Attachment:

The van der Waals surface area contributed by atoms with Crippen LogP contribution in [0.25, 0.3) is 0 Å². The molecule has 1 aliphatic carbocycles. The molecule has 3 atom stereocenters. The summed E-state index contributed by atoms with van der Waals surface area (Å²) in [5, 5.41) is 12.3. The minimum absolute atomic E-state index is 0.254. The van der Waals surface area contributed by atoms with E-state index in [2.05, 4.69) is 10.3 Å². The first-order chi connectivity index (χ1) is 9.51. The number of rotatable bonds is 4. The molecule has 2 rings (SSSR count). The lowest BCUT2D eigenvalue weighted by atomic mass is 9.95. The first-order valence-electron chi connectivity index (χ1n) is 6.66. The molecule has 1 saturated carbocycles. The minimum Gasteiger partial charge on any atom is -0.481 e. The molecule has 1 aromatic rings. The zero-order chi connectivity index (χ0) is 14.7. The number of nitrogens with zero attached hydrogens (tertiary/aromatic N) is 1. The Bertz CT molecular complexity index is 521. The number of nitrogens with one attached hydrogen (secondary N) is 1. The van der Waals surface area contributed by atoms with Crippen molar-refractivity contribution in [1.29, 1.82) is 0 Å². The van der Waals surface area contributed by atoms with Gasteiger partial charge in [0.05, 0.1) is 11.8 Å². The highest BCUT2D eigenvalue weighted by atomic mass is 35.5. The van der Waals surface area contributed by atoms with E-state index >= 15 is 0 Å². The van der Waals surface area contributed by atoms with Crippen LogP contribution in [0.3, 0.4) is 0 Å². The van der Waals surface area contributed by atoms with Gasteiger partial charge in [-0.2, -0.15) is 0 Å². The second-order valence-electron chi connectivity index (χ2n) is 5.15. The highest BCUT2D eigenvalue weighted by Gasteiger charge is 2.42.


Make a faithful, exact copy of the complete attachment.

The van der Waals surface area contributed by atoms with Crippen LogP contribution in [0.25, 0.3) is 0 Å². The molecule has 1 aliphatic carbocycles. The molecule has 3 atom stereocenters. The summed E-state index contributed by atoms with van der Waals surface area (Å²) in [5, 5.41) is 12.3. The minimum absolute atomic E-state index is 0.254. The van der Waals surface area contributed by atoms with E-state index in [2.05, 4.69) is 10.3 Å². The first-order chi connectivity index (χ1) is 9.51. The number of rotatable bonds is 4. The molecule has 2 rings (SSSR count). The lowest BCUT2D eigenvalue weighted by atomic mass is 9.95. The first-order valence-electron chi connectivity index (χ1n) is 6.66. The molecule has 1 saturated carbocycles. The minimum Gasteiger partial charge on any atom is -0.481 e. The molecule has 1 aromatic rings. The zero-order chi connectivity index (χ0) is 14.7. The number of nitrogens with zero attached hydrogens (tertiary/aromatic N) is 1. The Bertz CT molecular complexity index is 521. The number of nitrogens with one attached hydrogen (secondary N) is 1. The van der Waals surface area contributed by atoms with Crippen molar-refractivity contribution in [1.29, 1.82) is 0 Å². The van der Waals surface area contributed by atoms with Gasteiger partial charge in [0.05, 0.1) is 11.8 Å². The highest BCUT2D eigenvalue weighted by atomic mass is 35.5. The van der Waals surface area contributed by atoms with E-state index >= 15 is 0 Å². The van der Waals surface area contributed by atoms with Crippen LogP contribution in [0.3, 0.4) is 0 Å². The van der Waals surface area contributed by atoms with Gasteiger partial charge in [-0.2, -0.15) is 0 Å². The second-order valence-electron chi connectivity index (χ2n) is 5.15. The highest BCUT2D eigenvalue weighted by Gasteiger charge is 2.42.